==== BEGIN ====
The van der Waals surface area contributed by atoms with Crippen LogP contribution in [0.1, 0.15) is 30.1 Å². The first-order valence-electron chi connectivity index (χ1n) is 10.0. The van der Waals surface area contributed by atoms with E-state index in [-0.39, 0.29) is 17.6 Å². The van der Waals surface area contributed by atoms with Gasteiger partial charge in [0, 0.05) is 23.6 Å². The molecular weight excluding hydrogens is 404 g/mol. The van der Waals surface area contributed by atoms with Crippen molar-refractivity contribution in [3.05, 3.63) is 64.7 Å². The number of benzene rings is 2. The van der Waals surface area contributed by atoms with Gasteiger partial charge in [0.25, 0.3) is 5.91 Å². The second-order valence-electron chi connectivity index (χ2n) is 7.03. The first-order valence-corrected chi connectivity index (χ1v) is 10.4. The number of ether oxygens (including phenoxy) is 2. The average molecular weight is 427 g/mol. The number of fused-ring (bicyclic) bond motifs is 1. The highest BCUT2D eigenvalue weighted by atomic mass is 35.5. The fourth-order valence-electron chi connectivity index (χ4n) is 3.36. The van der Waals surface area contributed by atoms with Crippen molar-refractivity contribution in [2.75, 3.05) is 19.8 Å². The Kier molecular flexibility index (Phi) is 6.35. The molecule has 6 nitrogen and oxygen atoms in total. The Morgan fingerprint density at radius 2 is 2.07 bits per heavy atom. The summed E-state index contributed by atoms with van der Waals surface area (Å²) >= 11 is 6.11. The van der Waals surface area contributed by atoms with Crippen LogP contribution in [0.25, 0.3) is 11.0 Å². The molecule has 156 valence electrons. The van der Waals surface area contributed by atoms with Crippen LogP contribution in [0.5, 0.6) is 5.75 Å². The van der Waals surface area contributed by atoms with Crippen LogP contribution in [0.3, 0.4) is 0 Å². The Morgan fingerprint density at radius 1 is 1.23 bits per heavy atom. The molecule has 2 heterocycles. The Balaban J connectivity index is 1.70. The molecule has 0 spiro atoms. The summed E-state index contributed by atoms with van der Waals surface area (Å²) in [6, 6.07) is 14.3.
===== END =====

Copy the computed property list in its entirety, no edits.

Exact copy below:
The van der Waals surface area contributed by atoms with Crippen LogP contribution in [0.1, 0.15) is 30.1 Å². The first-order valence-electron chi connectivity index (χ1n) is 10.0. The van der Waals surface area contributed by atoms with E-state index in [-0.39, 0.29) is 17.6 Å². The van der Waals surface area contributed by atoms with Gasteiger partial charge in [0, 0.05) is 23.6 Å². The molecular weight excluding hydrogens is 404 g/mol. The van der Waals surface area contributed by atoms with Crippen molar-refractivity contribution in [3.05, 3.63) is 64.7 Å². The number of benzene rings is 2. The van der Waals surface area contributed by atoms with Gasteiger partial charge in [0.25, 0.3) is 5.91 Å². The second-order valence-electron chi connectivity index (χ2n) is 7.03. The first-order valence-corrected chi connectivity index (χ1v) is 10.4. The number of ether oxygens (including phenoxy) is 2. The average molecular weight is 427 g/mol. The number of fused-ring (bicyclic) bond motifs is 1. The highest BCUT2D eigenvalue weighted by atomic mass is 35.5. The fourth-order valence-electron chi connectivity index (χ4n) is 3.36. The van der Waals surface area contributed by atoms with Crippen molar-refractivity contribution in [2.75, 3.05) is 19.8 Å². The Kier molecular flexibility index (Phi) is 6.35. The molecule has 6 nitrogen and oxygen atoms in total. The Morgan fingerprint density at radius 2 is 2.07 bits per heavy atom. The summed E-state index contributed by atoms with van der Waals surface area (Å²) >= 11 is 6.11. The van der Waals surface area contributed by atoms with Crippen LogP contribution in [0.25, 0.3) is 11.0 Å². The molecule has 156 valence electrons. The van der Waals surface area contributed by atoms with Crippen LogP contribution in [0.5, 0.6) is 5.75 Å². The van der Waals surface area contributed by atoms with Crippen LogP contribution in [0.3, 0.4) is 0 Å². The Morgan fingerprint density at radius 1 is 1.23 bits per heavy atom. The molecule has 2 heterocycles. The Balaban J connectivity index is 1.70. The molecule has 0 spiro atoms. The summed E-state index contributed by atoms with van der Waals surface area (Å²) in [6, 6.07) is 14.3.